It is a general object of the present invention to provide a method and apparatus for inspecting transparent glass articles, particularly glass containers, for commercial variations that affect optical characteristics of the containers. A more specific object of the present invention is to provide a method and apparatus of the described character that are particularly well suited for detecting both stress variations and opaque variations (stress and non-stress) in the container. Another object of the present invention is to provide a method and apparatus of the described character for detection of stress and opaque non-stress variations in containers at a single inspection station, with a single light source and a single light sensor. A further object of the present invention is to provide a method and apparatus of the described character that are economical to implement and reliable over an extended operating lifetime.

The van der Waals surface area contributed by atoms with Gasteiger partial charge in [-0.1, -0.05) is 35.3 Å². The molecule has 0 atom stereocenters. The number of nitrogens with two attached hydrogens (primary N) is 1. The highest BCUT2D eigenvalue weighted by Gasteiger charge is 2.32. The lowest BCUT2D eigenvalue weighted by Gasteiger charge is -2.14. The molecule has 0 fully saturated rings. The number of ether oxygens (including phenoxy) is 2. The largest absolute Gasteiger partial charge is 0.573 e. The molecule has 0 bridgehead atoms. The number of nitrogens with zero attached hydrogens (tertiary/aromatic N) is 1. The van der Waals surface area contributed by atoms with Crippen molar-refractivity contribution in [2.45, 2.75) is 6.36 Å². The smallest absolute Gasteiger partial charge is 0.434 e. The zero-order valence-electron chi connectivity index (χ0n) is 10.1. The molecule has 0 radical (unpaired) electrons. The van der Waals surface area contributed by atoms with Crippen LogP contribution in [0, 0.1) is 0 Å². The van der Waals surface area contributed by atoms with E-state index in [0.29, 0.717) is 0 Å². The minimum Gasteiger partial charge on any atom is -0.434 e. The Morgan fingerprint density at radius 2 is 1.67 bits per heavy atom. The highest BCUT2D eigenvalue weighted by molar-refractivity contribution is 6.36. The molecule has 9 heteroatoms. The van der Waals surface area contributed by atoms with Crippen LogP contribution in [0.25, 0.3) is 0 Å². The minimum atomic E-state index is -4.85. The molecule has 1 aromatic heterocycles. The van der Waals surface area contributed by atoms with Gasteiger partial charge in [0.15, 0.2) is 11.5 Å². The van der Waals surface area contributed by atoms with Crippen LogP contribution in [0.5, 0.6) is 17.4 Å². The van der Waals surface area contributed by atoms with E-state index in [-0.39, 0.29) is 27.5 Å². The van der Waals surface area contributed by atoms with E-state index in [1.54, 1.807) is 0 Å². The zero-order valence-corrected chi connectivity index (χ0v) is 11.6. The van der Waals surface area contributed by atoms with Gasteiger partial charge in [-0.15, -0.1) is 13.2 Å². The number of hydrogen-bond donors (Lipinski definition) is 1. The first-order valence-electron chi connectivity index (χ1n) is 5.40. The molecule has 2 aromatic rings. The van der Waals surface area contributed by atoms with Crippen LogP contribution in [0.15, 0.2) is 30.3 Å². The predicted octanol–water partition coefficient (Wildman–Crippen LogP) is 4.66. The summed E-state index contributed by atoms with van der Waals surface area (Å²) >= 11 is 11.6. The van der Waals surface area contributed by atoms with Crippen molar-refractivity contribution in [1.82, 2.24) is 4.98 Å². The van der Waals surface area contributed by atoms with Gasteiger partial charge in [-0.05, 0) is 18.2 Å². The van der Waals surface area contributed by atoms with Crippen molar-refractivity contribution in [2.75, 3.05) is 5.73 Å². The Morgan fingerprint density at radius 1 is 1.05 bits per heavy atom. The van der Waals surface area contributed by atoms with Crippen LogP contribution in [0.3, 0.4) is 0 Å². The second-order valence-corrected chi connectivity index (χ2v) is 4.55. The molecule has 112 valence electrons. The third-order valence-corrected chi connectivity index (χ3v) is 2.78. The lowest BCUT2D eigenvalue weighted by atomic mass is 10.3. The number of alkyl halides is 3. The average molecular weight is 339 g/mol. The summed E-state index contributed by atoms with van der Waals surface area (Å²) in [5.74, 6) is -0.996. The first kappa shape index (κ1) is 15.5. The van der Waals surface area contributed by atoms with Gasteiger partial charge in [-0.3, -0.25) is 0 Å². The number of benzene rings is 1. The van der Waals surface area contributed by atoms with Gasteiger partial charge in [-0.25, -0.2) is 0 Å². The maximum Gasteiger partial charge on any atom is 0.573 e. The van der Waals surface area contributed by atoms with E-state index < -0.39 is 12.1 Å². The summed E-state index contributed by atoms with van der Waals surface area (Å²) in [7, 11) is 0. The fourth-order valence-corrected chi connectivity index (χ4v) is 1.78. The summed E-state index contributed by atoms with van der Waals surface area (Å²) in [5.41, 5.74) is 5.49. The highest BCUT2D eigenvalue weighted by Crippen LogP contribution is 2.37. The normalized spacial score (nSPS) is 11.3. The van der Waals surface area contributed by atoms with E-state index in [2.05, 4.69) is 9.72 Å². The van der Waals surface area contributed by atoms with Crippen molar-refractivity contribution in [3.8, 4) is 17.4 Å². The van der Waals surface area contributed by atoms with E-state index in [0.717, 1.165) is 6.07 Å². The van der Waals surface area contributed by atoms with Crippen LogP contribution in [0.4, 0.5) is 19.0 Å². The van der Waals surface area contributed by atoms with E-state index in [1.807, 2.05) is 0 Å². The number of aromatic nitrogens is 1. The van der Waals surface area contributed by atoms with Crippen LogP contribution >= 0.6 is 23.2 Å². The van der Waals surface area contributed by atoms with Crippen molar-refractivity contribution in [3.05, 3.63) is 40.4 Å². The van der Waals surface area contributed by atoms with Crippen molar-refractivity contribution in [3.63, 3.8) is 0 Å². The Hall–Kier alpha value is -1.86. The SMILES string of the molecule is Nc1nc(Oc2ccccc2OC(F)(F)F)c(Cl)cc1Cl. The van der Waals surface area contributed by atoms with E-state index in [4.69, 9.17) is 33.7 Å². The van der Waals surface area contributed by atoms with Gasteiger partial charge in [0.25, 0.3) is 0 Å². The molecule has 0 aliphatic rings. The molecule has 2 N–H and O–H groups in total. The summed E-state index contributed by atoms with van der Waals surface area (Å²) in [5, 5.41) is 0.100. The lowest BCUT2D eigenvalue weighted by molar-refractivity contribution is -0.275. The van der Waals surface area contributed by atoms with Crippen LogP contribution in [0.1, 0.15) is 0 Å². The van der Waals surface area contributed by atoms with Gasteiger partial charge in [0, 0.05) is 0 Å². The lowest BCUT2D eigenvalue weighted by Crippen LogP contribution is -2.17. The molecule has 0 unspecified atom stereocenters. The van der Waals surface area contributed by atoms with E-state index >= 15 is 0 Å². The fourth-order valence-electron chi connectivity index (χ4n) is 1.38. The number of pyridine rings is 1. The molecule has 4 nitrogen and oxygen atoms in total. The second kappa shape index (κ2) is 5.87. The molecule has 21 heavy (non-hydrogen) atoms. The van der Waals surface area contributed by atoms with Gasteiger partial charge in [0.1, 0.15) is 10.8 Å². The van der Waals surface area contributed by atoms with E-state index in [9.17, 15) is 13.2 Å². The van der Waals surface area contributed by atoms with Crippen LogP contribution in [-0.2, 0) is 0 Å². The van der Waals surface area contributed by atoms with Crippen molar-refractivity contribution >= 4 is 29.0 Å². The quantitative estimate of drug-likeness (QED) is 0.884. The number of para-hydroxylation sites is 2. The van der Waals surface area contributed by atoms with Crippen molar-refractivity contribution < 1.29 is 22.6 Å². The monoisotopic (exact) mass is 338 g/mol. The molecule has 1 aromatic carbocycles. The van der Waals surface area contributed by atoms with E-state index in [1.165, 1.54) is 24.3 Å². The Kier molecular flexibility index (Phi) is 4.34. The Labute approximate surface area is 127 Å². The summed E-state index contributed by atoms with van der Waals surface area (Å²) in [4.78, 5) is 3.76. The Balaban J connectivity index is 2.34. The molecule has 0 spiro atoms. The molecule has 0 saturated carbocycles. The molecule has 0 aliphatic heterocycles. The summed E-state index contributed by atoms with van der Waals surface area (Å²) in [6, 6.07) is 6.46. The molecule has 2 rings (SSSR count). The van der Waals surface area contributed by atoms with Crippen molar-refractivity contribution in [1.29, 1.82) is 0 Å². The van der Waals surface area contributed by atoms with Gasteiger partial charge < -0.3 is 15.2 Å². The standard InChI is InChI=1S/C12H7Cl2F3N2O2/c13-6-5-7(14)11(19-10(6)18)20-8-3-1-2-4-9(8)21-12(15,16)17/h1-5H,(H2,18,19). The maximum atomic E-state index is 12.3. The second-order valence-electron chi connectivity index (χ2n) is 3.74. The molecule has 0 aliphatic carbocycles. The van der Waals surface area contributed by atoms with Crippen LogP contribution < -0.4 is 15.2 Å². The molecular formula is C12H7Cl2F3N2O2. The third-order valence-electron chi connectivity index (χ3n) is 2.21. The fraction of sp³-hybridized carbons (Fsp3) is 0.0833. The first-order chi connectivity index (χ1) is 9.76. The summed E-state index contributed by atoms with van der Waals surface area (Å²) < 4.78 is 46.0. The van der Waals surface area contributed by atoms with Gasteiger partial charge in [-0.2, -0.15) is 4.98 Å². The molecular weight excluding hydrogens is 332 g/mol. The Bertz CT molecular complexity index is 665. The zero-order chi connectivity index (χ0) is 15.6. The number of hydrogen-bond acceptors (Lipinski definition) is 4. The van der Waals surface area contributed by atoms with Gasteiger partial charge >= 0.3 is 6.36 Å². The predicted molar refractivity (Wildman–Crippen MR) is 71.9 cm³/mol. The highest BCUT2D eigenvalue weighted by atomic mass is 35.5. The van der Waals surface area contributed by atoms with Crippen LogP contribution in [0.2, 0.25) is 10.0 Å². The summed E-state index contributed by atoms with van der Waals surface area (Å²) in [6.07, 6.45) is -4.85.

The present invention proposes to direct both infrared and visible light energy through a container onto a camera that is responsive to both visible and infrared light energy. Crossed polarizers are positioned on opposed sides of the container, and operate on the visible light energy in such a way as to block transmission of visible light to the camera in the absence of stress variations in the container, which alter polarization of the visible light energy traveling through the container. On the other hand, the polarizers have little or no effect on the infrared light energy, which creates a normally gray intensity of background light at the camera. In this way, incidence of visible light on the camera due to stress variations in the container appears as bright signals against a normally gray background, while blockage of infrared light due to opaque variations in the container appears as dark signals against the normally gray background.